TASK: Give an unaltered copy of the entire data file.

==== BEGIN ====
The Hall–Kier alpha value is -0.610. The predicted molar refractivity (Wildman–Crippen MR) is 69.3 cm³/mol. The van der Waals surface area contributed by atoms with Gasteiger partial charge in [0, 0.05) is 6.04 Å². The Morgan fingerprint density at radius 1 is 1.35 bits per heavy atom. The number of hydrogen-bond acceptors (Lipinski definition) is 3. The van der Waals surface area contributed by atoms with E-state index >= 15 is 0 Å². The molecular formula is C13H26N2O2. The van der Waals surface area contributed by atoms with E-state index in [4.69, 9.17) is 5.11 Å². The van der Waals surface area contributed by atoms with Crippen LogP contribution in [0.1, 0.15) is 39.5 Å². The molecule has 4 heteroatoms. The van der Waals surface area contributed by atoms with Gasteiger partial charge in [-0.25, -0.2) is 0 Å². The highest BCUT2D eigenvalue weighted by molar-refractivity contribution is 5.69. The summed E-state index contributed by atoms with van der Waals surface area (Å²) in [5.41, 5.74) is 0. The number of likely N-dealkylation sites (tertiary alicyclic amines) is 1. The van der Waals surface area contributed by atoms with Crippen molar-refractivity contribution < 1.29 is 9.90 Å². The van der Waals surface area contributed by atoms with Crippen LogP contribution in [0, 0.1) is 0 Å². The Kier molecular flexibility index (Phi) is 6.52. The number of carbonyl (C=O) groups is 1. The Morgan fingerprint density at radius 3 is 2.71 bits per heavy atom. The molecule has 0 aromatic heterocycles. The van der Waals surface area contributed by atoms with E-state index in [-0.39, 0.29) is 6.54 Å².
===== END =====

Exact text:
The Hall–Kier alpha value is -0.610. The predicted molar refractivity (Wildman–Crippen MR) is 69.3 cm³/mol. The van der Waals surface area contributed by atoms with Gasteiger partial charge in [0, 0.05) is 6.04 Å². The Morgan fingerprint density at radius 1 is 1.35 bits per heavy atom. The number of hydrogen-bond acceptors (Lipinski definition) is 3. The van der Waals surface area contributed by atoms with E-state index >= 15 is 0 Å². The molecular formula is C13H26N2O2. The van der Waals surface area contributed by atoms with E-state index in [4.69, 9.17) is 5.11 Å². The van der Waals surface area contributed by atoms with Crippen LogP contribution in [0.1, 0.15) is 39.5 Å². The molecule has 4 heteroatoms. The van der Waals surface area contributed by atoms with Gasteiger partial charge in [-0.25, -0.2) is 0 Å². The highest BCUT2D eigenvalue weighted by molar-refractivity contribution is 5.69. The summed E-state index contributed by atoms with van der Waals surface area (Å²) in [5.41, 5.74) is 0. The number of likely N-dealkylation sites (tertiary alicyclic amines) is 1. The van der Waals surface area contributed by atoms with Crippen molar-refractivity contribution < 1.29 is 9.90 Å². The van der Waals surface area contributed by atoms with Crippen LogP contribution in [0, 0.1) is 0 Å². The Kier molecular flexibility index (Phi) is 6.52. The number of carbonyl (C=O) groups is 1. The Morgan fingerprint density at radius 3 is 2.71 bits per heavy atom. The molecule has 0 aromatic heterocycles. The van der Waals surface area contributed by atoms with E-state index in [-0.39, 0.29) is 6.54 Å².